On 5th March 2015, the Forth Ports Chief Harbour master and his team hosted a meeting with representatives of small ports and sailing clubs. Much important and useful information was exchanged on a variety of navigation and safety topics, summarised below.
The Forth Ports Authority website (which is of course accessible by smartphone or pc) now includes many useful features including current and forecast weather, tidal information (tide tables for 2015 and current tidal height and wind for Leith, Rosyth and Grangemouth), shipping traffic plans, Notices to Mariners (NtMs), Safety Alerts, and a number of useful pro-formas including, significantly, their Marine Report Form (MRF).
All water users in the Forth Ports area are urged to use this MRF form to report any incident or near-miss which did or might cause safety concern, regardless of whether any accident or emergency action actually occurred. In particular, the Forth Ports Ltd safety procedures and risk assessments for development of safe working on the Forth depend upon the reporting to Forth & Tay Navigation Service (FTNS) of worrying incidents. No reports have been received, for instance, regarding capsizes of dinghies within the main shipping channel, nor that excess wake from workboats had caused damage or distress to yachts in Port Edgar marina. Users of the port should report such incidents or areas of concern so that FPltd could amend working practices or safety procedures, and take immediate action if the situation so demanded.
All organisations, including Local Authorities and non-habitual clubs and societies, which organise marine activity such as boat regattas, yacht racing or swim events should advise the Forth Ports office using the Event Notification Form. Contact details are here, along with a note of the Forth Ports VHF channels.
Forth Ports urge all boaters to check the website before going out on the water to be aware of the latest maritime advice available.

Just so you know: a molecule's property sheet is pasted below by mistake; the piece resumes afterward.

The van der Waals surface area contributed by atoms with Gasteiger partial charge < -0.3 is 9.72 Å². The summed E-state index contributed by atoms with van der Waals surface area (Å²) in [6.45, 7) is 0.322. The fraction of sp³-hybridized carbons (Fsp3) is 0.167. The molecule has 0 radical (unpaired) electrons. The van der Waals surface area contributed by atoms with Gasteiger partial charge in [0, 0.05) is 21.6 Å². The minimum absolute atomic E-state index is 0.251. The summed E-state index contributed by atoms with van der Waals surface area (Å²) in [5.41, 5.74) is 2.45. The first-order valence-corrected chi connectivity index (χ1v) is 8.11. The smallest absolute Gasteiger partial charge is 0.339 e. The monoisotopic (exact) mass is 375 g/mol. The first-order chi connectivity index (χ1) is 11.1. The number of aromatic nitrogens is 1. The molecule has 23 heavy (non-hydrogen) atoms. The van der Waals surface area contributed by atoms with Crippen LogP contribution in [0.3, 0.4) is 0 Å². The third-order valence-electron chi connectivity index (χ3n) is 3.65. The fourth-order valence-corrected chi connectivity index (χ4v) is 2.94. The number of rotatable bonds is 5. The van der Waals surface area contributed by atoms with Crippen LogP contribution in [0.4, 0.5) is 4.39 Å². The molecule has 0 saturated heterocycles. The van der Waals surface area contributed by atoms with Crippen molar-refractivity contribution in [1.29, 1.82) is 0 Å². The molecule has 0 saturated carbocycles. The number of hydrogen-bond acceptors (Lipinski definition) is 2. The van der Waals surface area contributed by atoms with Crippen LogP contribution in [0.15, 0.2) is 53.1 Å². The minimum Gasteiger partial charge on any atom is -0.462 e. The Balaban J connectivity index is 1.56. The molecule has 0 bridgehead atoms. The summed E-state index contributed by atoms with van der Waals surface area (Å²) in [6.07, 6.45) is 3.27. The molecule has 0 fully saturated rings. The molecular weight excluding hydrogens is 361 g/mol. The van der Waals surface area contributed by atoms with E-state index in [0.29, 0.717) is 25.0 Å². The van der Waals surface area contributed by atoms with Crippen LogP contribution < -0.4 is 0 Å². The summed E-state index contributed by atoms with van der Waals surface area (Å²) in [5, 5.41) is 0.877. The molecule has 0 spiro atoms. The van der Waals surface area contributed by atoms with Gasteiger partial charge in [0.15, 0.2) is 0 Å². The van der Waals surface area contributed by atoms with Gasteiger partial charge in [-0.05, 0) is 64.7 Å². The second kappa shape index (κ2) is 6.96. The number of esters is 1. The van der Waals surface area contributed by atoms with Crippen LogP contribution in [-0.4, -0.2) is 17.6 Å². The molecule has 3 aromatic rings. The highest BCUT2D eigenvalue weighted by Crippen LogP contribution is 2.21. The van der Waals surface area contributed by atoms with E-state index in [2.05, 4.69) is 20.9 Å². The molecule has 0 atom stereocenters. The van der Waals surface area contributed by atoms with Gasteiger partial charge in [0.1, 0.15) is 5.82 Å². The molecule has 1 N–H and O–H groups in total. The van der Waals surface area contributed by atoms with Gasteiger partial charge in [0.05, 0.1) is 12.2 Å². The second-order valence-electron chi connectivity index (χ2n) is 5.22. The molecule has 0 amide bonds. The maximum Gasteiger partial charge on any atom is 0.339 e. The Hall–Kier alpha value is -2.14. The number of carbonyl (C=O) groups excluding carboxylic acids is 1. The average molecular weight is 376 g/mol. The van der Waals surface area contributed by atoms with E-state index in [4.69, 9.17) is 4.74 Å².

The volume of shipping on the Forth has increased somewhat last year (2014) and is expected to increase further as Grangemouth is increasing its marine traffic of containers and hydrocarbon products. The use of small craft such as canoes, rowing skiffs and sea anglers also appears to be increasing, so that efforts must be taken to ensure the safety of all. Improvements have been made to the FTNS monitoring of moving ships and for radio communications with new antennae at Granton.
Trials will be extended at Newhaven with some dredging and berthing improvements, to evaluate the potential for use by cruise liner service boats, to offer better tourist access to Edinburgh and to reduce the present congestion at South Queensferry. The harbour would continue to be available for use by small craft, but users should be aware of the potential for restriction or congestion. 5 cruiseliners are expected at Newhaven this year.
On the New Queensferry Crossing – the Bridge – the programme of lifting deck sections up onto the bridge will start shortly (Mar 2015) at a rate of up to 5 units per week, weighing up to 750 tonnes each, and continue for about a year. Skippers should be aware of changes, often at short notice, to shipping practices and courses, including use of the channel North of the Beamer Rock, and listen on VHF 71 at all times when near the construction site.
Concerns have been expressed by the sailing community about potential interaction between small craft and shipping in the narrow section of the estuary near Port Edgar, and a proposal has been made that ships should be controlled to allow only single-way transit at any time might be adopted; Forth Ports’ view is that any such restriction would be based upon recorded data and if available, historical data, and urge that such data be reported.